“Persistent drizzle moving in from the coast clearing late morning” — a phrase frequently used in weather forecasts across the world can now be applied to the weather on Saturn’s largest moon, Titan, according to a paper published in Science (October 11, 2007).
The near infrared observations made by astronomers from the University of California, Berkeley, using the European Southern Observatory’s (ESO) Very Large Telescope (VLT) in Chile and the K.M. Keck Observatory in Hawaii show for the first time the presence of a high altitude near global cloud that causes a widespread and persistent morning drizzle of methane over the western foothills of the main continent on Titan named Xanadu.
According to team member Imke de Pater, “Titan’s topography could be causing this drizzle. The rain could be caused by processes similar to those on Earth: moisture laden clouds pushed upslope by winds condense to form a coastal rain.” The paper’s lead author Mate Adamkovics noted that only areas near Xanadu exhibited morning drizzle, and not always in the same spot. Depending on conditions, the drizzle could hit the ground or turn into a ground mist. The drizzle or mist seems to dissipate after about 10:30 a.m. local time, which, because Titan takes 16 Earth days to rotate once, is about three Earth days after sunrise. “Maybe only Xanadu has misty mornings,” he said.
Titan, whose thick atmosphere is comprised mainly of nitrogen, resembles the early atmosphere of Earth. Previous observations have shown that the entire moon is swathed in a hydrocarbon haze extending as high as 500 kilometers, becoming thinner with height.
Due to the extremely cold surface temperatures on Titan (minus 183 degrees Celsius), trace chemicals such as methane and ethane exist as solids and liquids on Titan. Surface features near the poles are thought to be lakes of liquid hydrocarbon, analogous to oceans on Earth, presumably filled by methane precipitation. This new result is the first observation of rain falling onto the surface.
Observations by NASA’s Cassini spacecraft, currently orbiting Saturn and its moons, have shown isolated ethane clouds at the north pole. Furthermore the European Space Agency’s (ESA) Huygens probe, released by Cassini in 2005, collected data on the methane relative humidity as it descended through Titan’s atmosphere providing evidence for the presence of frozen methane clouds and liquid methane clouds with possible drizzle at various heights.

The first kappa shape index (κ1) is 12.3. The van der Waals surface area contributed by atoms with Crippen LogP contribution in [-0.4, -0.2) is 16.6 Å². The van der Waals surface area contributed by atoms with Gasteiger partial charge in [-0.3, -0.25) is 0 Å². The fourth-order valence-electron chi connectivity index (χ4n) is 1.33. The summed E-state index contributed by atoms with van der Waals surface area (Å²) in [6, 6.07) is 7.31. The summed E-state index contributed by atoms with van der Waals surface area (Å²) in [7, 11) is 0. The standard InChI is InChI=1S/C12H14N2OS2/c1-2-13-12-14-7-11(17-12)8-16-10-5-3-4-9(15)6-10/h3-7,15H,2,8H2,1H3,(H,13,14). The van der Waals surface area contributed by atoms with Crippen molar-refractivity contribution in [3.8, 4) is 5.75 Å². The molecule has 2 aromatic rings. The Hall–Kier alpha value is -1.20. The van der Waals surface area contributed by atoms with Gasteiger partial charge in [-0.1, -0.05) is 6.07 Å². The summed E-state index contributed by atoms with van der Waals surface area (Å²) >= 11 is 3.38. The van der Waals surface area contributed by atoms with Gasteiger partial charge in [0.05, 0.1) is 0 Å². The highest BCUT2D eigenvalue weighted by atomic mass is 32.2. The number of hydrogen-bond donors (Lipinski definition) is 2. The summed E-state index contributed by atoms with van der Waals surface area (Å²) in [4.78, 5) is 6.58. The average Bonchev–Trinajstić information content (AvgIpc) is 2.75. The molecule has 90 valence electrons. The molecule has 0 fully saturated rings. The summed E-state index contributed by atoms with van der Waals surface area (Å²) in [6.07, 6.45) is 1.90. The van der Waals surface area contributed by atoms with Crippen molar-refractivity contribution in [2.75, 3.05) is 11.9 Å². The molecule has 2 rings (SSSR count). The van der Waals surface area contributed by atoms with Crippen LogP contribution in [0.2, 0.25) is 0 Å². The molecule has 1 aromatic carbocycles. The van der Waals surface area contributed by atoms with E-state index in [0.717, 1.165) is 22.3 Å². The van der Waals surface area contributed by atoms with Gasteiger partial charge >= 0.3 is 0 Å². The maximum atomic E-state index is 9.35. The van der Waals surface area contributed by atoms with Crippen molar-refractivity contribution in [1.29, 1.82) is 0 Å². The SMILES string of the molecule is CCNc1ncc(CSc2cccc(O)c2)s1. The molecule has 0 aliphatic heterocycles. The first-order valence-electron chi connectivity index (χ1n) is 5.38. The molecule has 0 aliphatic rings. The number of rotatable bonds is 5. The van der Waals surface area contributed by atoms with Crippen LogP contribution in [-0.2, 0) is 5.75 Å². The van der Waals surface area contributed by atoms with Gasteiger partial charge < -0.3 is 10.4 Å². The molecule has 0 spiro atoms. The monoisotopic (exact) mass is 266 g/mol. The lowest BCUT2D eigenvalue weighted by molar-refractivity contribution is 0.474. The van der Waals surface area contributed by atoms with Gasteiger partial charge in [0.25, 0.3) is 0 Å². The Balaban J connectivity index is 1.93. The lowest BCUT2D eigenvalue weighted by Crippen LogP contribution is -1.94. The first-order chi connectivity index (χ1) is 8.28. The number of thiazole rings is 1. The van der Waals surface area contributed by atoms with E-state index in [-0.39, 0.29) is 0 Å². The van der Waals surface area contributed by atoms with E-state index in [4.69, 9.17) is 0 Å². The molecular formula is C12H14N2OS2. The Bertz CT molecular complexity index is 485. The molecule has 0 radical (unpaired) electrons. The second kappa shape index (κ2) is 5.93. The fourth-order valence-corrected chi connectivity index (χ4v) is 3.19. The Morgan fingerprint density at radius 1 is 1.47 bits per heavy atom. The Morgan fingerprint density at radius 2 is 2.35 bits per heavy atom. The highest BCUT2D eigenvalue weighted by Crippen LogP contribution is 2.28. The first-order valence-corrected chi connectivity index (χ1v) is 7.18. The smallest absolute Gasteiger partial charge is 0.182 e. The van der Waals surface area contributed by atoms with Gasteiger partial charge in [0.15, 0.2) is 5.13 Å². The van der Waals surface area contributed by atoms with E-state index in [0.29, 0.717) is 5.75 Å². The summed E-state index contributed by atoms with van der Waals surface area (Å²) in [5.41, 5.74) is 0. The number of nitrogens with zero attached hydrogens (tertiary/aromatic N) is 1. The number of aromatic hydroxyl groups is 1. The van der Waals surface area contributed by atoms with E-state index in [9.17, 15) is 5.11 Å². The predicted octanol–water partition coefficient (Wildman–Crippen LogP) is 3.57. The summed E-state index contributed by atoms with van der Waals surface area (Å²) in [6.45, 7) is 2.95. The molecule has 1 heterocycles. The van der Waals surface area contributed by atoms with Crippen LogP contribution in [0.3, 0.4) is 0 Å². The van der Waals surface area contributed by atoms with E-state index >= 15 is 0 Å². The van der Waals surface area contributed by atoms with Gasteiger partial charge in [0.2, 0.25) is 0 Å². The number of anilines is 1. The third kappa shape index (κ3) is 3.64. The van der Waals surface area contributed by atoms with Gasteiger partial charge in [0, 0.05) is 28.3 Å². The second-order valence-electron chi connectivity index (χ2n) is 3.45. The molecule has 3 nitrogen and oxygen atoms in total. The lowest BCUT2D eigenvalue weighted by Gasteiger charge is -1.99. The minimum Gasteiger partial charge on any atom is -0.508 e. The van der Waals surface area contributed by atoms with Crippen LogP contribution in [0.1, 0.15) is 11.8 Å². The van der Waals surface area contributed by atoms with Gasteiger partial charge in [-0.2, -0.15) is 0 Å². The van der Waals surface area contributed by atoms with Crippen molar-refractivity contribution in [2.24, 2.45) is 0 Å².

These latest results are consistent with the findings of Huygens which provided a snapshot of the conditions on Titan. They clearly show a widespread cloud cover of frozen methane at a height of 25-35 kilometers. Commenting on these findings, lead scientist for the Surface Science Package on Huygens which detected the likely existence of clouds at these altitudes, Professor John Zarnecki from The Open University said, “These results reinforce some of the similarities between conditions on Titan and Earth — cirrus clouds, drizzle, lakes — all are indicative of a cycle at work -albeit with methane on Titan. By pooling data gathered from space and ground based observations we can piece together a global picture of this distant world.”
One difference between the drizzle on Titan and Earth is the size of the droplets. On Titan the methane droplets are predicted to be at least millimeter sized, a thousand times larger than in terrestrial clouds. With about the same moisture content as the Earth’s clouds, the droplets on Titan are more spread out and less dense making them harder to detect.